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The original content for this article was contributed by The National Institute for Genealogical Studies in June 2012. It is an excerpt from their course US: Occupational Records  by Beverly Rice, CG. The Institute offers over 200 comprehensive genealogy courses for a fee ($).

Building A Profile Of An Individual's "Working Life"

Building a profile of an individual with a focus on their occupation

Whether the researcher is completing this work for him/herself or as a professional genealogist there are a few steps that will help you in developing this profile of a person’s working life.

First, the researcher will need to compile these documents in an orderly fashion, in date order. This will be the beginnings of a timeline or chronological listing of all the records that you have obtained.

The timeline will act as the outline from which you will develop a profile of the individual’s “working life”.

Let us begin with an example and then a build a profile from actual documents.

What questions will the researcher be looking to answer with the occupation of farmer?

Here is a basic example:

  • Where did he/she learn the trade?
  • Was a formal education obtained?
  • Did the individual read and/or write?
  • Did the individual remain in the same area as the training or move to a new area?
  • If they did relocate did they remain in the same growing/climate zone and continue to grow similar crops; or was there a change?
  • If there was a change, what was the change and where did they learn to manage this new or different crop?
  • Did the new farmer own land immediately or rent land first?
  • If they owned land immediately, then where did they get the capital investment (money) to beginning their farm (home, equipment, livestock, etc.)?
  • How much land was purchased or rented?
  • What was the water source?
  • If this individual continued to farm during their life did they?
  1. continue to move from one farm to another improving their holding and value with each move
  2. move from farm to farm with no change in value or size
  3. move from farm to farm with a loss each time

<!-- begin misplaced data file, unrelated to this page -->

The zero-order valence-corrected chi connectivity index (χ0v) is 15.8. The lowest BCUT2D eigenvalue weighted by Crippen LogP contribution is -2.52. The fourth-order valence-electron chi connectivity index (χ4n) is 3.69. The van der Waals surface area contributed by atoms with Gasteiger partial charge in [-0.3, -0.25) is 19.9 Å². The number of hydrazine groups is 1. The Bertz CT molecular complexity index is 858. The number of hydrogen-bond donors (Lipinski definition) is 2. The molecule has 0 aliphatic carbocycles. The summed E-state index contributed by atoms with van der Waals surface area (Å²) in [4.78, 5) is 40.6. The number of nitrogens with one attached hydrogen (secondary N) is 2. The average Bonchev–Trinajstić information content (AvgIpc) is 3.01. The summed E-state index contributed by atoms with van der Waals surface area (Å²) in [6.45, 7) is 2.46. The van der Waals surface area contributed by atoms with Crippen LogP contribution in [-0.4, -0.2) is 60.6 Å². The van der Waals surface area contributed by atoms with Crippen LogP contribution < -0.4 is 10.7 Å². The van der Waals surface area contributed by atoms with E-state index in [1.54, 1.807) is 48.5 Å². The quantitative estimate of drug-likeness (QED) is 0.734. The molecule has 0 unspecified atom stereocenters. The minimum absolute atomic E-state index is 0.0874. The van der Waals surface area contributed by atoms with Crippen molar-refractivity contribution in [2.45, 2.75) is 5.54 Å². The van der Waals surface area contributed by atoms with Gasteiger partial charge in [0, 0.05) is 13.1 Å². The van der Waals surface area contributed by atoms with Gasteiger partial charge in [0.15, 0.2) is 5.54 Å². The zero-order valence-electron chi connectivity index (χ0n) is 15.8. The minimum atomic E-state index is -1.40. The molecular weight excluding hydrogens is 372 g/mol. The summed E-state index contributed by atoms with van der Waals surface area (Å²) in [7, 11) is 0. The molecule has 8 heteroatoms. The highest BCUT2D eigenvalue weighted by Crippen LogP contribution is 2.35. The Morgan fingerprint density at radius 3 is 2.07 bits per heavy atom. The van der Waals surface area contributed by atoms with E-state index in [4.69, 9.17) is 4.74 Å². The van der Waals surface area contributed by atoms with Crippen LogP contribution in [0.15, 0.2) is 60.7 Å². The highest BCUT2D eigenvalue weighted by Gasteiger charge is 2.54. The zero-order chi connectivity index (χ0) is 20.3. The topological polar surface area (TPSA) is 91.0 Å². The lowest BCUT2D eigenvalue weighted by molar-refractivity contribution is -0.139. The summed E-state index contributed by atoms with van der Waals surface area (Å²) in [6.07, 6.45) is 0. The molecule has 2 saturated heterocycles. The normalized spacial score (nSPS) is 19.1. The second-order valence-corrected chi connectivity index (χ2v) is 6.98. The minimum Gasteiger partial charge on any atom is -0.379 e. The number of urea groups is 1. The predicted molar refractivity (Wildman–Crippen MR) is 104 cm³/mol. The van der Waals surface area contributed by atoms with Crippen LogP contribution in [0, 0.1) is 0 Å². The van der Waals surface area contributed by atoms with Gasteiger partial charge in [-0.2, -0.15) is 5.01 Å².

4. stay in one place and added to their holdings and value
  5. stay in one place and lost value and holdings
  6. or just kept the same place and level of value/income
  • What was the purchase and sale price of land?
  • If land was not owned, was it rented for a dollar value or share of the crop?
  • What percentage of the overall land was being utilized for farming?
  • What type of farming was practiced; dry land, irrigation etc.?
  • What crops, livestock etc. were on the farm?
  • What was the percentage of each item toward the income of the farm?
  • What equipment was utilized on this farm; was this equipment current for the time or out dated?
  • Was farming the only occupation of this individual?
  • Did this farm also produce all or much of their own food?
  • Did this farmer have any records that indicated bad debt problems or bankruptcy?
  • Was there natural disaster that negatively affected this farm, flood, hurricane, drought, etc.?
  • Was there a financial disaster that negatively affected this farm, bank failure, national economic depression, war, etc.?
  • Did this individual farm until their death?
  • If yes, then what was the disposition of the farm after their death?
  • Was this individual’s death related to farming, accident etc.?

After reviewing these questions, you will never be able to say, “My people were just farmers”.

The documents and records that would be used in the research to answer the above questions include but are not limited to:

  • Land Records
  • Court Records
  • Probate Records
  • Census, Population and Non-Population Schedules, particularly the Agriculture schedule or Mortality schedule
  • Vital Records, birth, death and marriage
  • County and local histories
  • School Records (grade through trade school and universities)
  • City and Business Directories
  • Diaries and Journals
  • Newspapers, a daily history of a specific area
  • Periodicals
  • Church Records

As you are building this profile do not forget the “non-paid” or volunteer work that was also a part of the “working life”. They include the non-paid pastor or lay minister, the deacons, ladies aid society, mayor, council members, farmers co-op or grange member, to name only a few.


Information in this Wiki page is excerpted from the online course US: Occupational Records offered by The National Institute for Genealogical Studies. To learn more about this course or other courses available from the Institute, see our website. We can be contacted at

We welcome updates and additions to this Wiki page.